Ever bought a garment only to find out it is a tad bit smaller than you’d expected? HAHA! Yeah. It happens to the best of us. Enter Mrs. Mole from Fit For a Queen. She writes a blunt, hilarious, and informative blog about her business altering bridal gowns and other garments. It is my very favorite blog because I learn from her techniques, but also have to laugh at all the poor decisions and delusional behavior some of her clients exhibit.

For Sewcialist’s Tribute month I dug back into the closet to find a too small garment to alter. I have about a dozen beautiful but tiny things tucked away that I cannot bear to give up to the donate pile. Some of them would take major re-working, but I don’t have time to tackle a big project. I ended up choosing this stunning 1950s Mexican handpainted silk skirt.

I have zero recollection where I acquired this purple pig adorned beauty, but it is in excellent shape. No holes, perfect stitching, and just one tiny rust stain that no one would ever notice except me.

Size 14 in the 1950s is not exactly the same as today’s size 14. That’s probably where my  problem began. I would guess I found this skirt either online or in a vintage shop, saw the size, and then assumed it would fit. Or maybe it did actually fit. Either way this sucker is best suited for Marilyn Monroe’s waistline over my current waist circumference. I need to add 7-8 inches.

So here is my plan.

  1. Remove the current waistband. Save the tie to refashion a new longer waistband. (Any tips on acquiring interfacing for vintage silk?)
  2. Recut the waist opening to fit my current waist. This will make the skirt shorter, but not by a lot, slightly above the knee
  3. Add a side zipper. This skirt has no closure currently.

I’m hoping the hem won’t need to be re-done since it is so perfect, but I can always re-access once steps 1-3 re completed.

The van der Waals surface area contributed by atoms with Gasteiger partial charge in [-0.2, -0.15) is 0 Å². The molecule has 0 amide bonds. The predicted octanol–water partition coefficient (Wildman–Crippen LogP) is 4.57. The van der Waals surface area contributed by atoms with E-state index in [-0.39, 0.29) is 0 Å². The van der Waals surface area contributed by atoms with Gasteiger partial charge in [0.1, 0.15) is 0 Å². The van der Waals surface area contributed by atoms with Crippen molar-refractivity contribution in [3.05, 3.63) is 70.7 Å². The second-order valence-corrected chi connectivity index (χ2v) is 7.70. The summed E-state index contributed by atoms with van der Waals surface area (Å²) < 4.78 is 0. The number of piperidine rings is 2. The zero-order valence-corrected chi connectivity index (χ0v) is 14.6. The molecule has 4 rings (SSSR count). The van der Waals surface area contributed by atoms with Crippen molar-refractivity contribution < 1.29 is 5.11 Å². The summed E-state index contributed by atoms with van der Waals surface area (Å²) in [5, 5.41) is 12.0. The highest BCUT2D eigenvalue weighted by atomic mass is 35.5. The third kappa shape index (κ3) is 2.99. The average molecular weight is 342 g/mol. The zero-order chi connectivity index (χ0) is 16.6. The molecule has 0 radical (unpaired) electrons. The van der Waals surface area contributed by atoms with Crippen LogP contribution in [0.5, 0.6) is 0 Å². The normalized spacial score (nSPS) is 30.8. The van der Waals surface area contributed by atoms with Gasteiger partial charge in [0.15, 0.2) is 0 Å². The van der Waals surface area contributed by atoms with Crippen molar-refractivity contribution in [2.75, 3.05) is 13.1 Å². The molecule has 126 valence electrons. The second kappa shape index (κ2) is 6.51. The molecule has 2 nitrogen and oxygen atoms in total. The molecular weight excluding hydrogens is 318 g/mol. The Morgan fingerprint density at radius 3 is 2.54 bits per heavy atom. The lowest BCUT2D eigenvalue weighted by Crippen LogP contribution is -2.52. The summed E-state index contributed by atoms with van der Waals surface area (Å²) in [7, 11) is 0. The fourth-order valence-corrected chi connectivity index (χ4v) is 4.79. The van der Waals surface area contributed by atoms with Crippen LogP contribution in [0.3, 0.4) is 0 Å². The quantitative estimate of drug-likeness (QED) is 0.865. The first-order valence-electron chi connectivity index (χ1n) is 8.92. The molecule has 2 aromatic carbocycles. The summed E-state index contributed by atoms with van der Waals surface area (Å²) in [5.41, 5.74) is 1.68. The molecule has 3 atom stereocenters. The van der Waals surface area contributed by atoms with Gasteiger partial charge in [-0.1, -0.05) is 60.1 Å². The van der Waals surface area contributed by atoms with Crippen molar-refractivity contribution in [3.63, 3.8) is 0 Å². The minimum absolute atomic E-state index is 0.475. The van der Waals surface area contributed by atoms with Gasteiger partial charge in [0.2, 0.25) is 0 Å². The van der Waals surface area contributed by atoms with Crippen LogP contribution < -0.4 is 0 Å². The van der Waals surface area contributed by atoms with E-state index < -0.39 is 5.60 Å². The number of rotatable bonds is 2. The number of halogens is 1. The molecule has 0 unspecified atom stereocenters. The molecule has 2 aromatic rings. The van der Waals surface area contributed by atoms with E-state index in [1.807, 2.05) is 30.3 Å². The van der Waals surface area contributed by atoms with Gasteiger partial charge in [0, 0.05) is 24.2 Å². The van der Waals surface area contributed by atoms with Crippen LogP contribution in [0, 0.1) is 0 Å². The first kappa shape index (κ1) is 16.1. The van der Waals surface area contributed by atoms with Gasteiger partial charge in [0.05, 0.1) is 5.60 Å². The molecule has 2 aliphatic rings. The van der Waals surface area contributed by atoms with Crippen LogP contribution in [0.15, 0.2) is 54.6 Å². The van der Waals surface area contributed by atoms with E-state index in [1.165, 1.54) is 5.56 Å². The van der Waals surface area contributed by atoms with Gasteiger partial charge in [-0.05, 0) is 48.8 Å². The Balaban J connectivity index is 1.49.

What do you think? Am I ruining a precious item? Do you also find Mrs. Mole’s writing hilarious? Are you making a tribute project as well?

Making a Muslin – Liberty Edition

After feeling frustrated by my recent attempts at making woven dresses, I took a step back. What pattern has fit me the best? Could I work with it? Well I thought on it for a while and determined the Gertie dress I made a few months back is still my favorite. Light as air to wear and with a good fit. It only needed a few tweaks. So I’m saying goodbye to the Upton pattern for now. Maybe, just maybe I need to stick with misses patterns and grade out rather than starting with plus patterns. Worth trying!

So I put on my Gertie dress to access the fit. Lots of little tweaks, but nothing huge.

  1. Take out 1/2 inch the front neckline
  2. Increase the waist front darts 1/2 inch
  3. Lower the bust darts
  4. Make back darts end higher
  5. Make sway back adjustment less severe

Looks like a lot, but most of these were easy to accomplish when re-tracing the pattern. Then I conquered an adjustment I’d been mulling over for a while. A narrow back adjustment as outlined in this Threads Magazine article.

Now, one would normally use something like muslin fabric or something purchased cheaply, but I’m running low on wadder fabric. I used my Liberty!